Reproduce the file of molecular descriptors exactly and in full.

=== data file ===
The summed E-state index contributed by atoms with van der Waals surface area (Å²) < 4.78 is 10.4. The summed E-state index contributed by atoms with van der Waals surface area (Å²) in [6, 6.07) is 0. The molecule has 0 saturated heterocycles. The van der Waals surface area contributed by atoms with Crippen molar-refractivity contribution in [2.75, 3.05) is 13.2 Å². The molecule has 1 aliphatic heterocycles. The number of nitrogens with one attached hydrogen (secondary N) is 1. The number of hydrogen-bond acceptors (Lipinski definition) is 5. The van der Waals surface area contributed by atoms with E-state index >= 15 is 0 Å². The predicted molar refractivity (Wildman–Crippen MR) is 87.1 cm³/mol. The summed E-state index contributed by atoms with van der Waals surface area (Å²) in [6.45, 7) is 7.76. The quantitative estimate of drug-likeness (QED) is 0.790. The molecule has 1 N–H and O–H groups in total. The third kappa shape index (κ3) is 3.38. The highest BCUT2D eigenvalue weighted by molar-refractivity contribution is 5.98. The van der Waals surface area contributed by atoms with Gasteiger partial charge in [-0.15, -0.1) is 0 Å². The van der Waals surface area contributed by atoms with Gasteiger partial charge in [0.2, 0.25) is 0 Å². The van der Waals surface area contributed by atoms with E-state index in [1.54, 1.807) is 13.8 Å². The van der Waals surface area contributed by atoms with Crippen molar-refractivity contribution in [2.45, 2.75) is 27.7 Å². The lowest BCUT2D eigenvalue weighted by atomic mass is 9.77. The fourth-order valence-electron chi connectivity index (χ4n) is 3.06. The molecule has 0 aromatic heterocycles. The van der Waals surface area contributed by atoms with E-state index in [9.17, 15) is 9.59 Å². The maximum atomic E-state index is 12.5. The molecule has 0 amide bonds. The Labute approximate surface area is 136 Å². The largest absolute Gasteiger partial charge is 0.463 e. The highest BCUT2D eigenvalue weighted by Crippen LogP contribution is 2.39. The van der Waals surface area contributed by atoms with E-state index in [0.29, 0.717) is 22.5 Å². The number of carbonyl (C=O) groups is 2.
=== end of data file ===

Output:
The summed E-state index contributed by atoms with van der Waals surface area (Å²) < 4.78 is 10.4. The summed E-state index contributed by atoms with van der Waals surface area (Å²) in [6, 6.07) is 0. The molecule has 0 saturated heterocycles. The van der Waals surface area contributed by atoms with Crippen molar-refractivity contribution in [2.75, 3.05) is 13.2 Å². The molecule has 1 aliphatic heterocycles. The number of nitrogens with one attached hydrogen (secondary N) is 1. The number of hydrogen-bond acceptors (Lipinski definition) is 5. The van der Waals surface area contributed by atoms with E-state index >= 15 is 0 Å². The predicted molar refractivity (Wildman–Crippen MR) is 87.1 cm³/mol. The summed E-state index contributed by atoms with van der Waals surface area (Å²) in [6.45, 7) is 7.76. The quantitative estimate of drug-likeness (QED) is 0.790. The molecule has 1 N–H and O–H groups in total. The third kappa shape index (κ3) is 3.38. The highest BCUT2D eigenvalue weighted by molar-refractivity contribution is 5.98. The van der Waals surface area contributed by atoms with Gasteiger partial charge in [-0.15, -0.1) is 0 Å². The van der Waals surface area contributed by atoms with Gasteiger partial charge in [0.2, 0.25) is 0 Å². The van der Waals surface area contributed by atoms with E-state index in [1.54, 1.807) is 13.8 Å². The van der Waals surface area contributed by atoms with Crippen molar-refractivity contribution in [2.45, 2.75) is 27.7 Å². The lowest BCUT2D eigenvalue weighted by atomic mass is 9.77. The fourth-order valence-electron chi connectivity index (χ4n) is 3.06. The molecule has 0 aromatic heterocycles. The van der Waals surface area contributed by atoms with E-state index in [9.17, 15) is 9.59 Å². The maximum atomic E-state index is 12.5. The molecule has 0 amide bonds. The Labute approximate surface area is 136 Å². The largest absolute Gasteiger partial charge is 0.463 e. The highest BCUT2D eigenvalue weighted by Crippen LogP contribution is 2.39. The van der Waals surface area contributed by atoms with E-state index in [0.29, 0.717) is 22.5 Å². The number of carbonyl (C=O) groups is 2.